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>  News Releases >   2003 >   October

Interns Learn Security at ISTS

Posted 10/14/03

On Lyme Road, just north of campus, faculty, investigators, and students are working together at Dartmouth's Institute for Security Technology Studies (ISTS), a cybersecurity technology research and assessment center focused on keeping the Internet and computer networks healthy and secure. ISTS researchers have created many opportunities for students. Over the past year, two interns have contributed to projects that address two important but vastly different aspects of cybersecurity.

Eric Krupski '04 was part of the Investigative Research for Infrastructure Assurance (IRIA) group at ISTS. This group develops tools to help protect the Internet and other large computer networks from malicious attacks, such as worms or viruses. Computer networks support most critical infrastructures, such as our power supply and the banking and finance industry, so securing them is critical. Krupski, a computer science and mathematics major, helped develop software that protects web servers from attacks and overwhelming traffic.

"I was surprised to see how rich, thick, and robust the multi-layered network protocols are. I got an eye-opening introduction to how the Internet and web servers work," says Krupski. "I enjoyed the constructive side of research-making a new piece of software and seeing it through the development process-and, hopefully, it will soon be released publicly."

George Bakos, Krupski's project leader and a senior research engineer with IRIA, notes, "Eric's eagerness to learn kept me busy, and our project has benefited from his commitment and enthusiasm. I think his experience at ISTS provided him with a better understanding of secure programming practices and an awareness of the threats that exist in this field."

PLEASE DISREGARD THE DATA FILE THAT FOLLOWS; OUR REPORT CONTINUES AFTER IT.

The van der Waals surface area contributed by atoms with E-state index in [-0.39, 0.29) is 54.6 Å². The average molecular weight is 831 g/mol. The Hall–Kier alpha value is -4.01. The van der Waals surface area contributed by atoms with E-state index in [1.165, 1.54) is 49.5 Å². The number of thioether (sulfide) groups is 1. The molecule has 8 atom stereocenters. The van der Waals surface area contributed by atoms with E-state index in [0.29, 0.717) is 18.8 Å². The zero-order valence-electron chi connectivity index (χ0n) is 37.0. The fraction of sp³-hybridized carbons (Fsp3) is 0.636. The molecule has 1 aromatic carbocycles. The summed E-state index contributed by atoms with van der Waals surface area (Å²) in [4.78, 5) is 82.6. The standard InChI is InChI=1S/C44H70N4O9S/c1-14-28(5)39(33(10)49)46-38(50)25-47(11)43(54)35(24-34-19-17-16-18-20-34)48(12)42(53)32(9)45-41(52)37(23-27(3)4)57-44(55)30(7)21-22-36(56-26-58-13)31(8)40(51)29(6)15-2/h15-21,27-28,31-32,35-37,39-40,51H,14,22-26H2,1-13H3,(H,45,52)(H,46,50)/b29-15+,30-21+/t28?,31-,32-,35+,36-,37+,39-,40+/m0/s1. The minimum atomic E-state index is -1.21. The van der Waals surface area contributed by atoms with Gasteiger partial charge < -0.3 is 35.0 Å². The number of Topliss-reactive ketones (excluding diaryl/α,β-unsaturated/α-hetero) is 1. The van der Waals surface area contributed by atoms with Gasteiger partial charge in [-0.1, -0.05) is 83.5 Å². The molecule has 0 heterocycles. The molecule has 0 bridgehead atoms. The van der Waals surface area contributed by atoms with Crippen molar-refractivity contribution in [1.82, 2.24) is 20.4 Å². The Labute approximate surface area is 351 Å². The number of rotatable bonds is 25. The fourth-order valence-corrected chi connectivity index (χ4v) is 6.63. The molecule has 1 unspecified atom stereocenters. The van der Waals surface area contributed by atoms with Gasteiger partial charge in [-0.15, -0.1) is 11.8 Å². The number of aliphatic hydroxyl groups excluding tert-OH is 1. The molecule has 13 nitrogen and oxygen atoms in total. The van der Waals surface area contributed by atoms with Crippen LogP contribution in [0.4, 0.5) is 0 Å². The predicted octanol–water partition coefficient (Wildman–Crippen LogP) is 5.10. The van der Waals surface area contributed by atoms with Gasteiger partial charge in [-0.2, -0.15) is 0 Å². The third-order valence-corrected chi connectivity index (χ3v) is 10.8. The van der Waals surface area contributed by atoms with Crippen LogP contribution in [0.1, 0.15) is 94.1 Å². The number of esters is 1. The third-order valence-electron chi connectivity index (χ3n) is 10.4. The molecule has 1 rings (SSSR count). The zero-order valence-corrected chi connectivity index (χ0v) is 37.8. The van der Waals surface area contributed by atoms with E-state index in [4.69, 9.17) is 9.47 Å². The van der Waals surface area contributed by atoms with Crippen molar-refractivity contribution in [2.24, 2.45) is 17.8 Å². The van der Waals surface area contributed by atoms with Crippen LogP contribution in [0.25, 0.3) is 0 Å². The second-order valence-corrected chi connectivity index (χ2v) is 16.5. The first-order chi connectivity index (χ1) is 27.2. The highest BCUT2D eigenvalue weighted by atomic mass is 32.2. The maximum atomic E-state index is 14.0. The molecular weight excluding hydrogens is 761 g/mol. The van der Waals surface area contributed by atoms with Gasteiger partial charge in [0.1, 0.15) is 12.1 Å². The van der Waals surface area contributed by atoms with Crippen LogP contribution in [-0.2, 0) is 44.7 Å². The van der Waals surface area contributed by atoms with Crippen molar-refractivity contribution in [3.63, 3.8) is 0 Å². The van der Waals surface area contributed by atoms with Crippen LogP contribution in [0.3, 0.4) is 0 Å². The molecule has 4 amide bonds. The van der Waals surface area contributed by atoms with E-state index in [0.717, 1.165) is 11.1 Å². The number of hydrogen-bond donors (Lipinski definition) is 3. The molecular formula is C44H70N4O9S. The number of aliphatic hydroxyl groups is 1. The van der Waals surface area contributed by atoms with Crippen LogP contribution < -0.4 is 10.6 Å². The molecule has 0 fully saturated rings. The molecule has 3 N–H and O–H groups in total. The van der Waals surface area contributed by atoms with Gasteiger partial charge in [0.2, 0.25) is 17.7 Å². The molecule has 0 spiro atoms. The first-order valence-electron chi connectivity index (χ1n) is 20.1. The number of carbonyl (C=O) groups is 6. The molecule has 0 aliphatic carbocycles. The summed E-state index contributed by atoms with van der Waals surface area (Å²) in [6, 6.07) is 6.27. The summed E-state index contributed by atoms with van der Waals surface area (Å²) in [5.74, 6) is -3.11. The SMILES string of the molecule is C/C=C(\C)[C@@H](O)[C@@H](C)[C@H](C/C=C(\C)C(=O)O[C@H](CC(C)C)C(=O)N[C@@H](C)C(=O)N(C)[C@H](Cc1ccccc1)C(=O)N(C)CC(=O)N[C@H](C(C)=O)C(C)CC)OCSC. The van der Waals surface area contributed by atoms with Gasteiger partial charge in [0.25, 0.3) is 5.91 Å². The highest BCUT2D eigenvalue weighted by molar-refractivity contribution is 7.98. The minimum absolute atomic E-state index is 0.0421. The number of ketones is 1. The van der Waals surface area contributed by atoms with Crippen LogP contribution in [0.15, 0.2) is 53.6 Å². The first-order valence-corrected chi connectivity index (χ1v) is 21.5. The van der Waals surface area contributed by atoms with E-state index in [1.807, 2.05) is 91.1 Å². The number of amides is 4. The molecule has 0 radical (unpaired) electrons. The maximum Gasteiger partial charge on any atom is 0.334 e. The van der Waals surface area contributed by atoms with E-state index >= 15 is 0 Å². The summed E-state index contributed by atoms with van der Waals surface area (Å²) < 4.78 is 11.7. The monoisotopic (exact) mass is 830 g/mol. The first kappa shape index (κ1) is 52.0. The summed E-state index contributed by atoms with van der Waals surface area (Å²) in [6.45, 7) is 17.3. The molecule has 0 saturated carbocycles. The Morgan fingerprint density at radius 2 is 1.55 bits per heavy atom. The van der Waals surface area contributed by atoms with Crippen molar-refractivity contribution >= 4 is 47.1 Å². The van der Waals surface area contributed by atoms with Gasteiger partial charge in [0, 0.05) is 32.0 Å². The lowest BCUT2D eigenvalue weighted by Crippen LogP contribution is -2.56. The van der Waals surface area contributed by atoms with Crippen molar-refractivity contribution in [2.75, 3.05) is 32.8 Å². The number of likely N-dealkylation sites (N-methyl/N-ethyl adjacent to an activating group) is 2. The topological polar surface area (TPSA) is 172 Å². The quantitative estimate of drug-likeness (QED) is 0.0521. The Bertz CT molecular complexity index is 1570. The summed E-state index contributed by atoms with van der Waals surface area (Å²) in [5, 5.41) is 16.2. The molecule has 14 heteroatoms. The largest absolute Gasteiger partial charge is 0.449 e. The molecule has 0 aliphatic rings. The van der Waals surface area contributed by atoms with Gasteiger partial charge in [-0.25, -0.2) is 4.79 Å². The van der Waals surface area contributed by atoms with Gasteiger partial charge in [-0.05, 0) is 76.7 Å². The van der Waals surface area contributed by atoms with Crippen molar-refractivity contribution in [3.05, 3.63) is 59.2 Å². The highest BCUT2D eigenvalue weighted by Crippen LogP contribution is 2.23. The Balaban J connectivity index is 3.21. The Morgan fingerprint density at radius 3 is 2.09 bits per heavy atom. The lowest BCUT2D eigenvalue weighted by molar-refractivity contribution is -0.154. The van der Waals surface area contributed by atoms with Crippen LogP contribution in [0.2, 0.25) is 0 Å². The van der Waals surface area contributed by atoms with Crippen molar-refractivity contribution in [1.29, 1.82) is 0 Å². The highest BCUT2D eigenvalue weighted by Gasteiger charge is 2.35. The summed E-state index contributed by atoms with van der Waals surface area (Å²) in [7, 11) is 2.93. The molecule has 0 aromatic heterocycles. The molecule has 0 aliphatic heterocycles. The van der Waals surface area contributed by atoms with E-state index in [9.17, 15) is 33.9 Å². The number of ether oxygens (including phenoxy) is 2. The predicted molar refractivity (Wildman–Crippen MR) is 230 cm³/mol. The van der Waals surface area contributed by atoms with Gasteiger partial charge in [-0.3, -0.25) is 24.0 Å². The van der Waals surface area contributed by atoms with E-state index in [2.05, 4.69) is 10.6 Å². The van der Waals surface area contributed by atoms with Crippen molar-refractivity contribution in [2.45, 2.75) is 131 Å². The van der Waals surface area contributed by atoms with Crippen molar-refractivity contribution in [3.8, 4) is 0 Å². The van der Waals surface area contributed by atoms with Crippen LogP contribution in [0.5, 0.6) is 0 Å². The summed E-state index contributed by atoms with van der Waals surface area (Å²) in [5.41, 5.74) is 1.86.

Welton Chang '05 worked with ISTS's Technical Analysis Group (TAG), which focuses on identifying and addressing critical cybersecurity needs for federal, state, and local law enforcement.

Chang sharpened his research skills by analyzing publicly available information about international cyber capabilities. The government major enjoyed sifting through U.S. news and government reports, and he also utilized the Foreign Broadcast Information Service, which collects and translates current political, economic, technical, and military information from the media worldwide for the U.S. government.

"I used unclassified and open sources, researching on the Internet and at the library," says Chang. "ISTS is a great place for students to get experience in cybersecurity and other computer-related fields."

Kathleen Cassedy, a research associate with TAG and Chang's supervisor, praised his work. "It's been great having Welton work on this project," she says. "He demonstrated early on that he could produce at a high level, drawing on his research, writing, and language skills. He was a fully contributing member of our team."

By Susan Knapp

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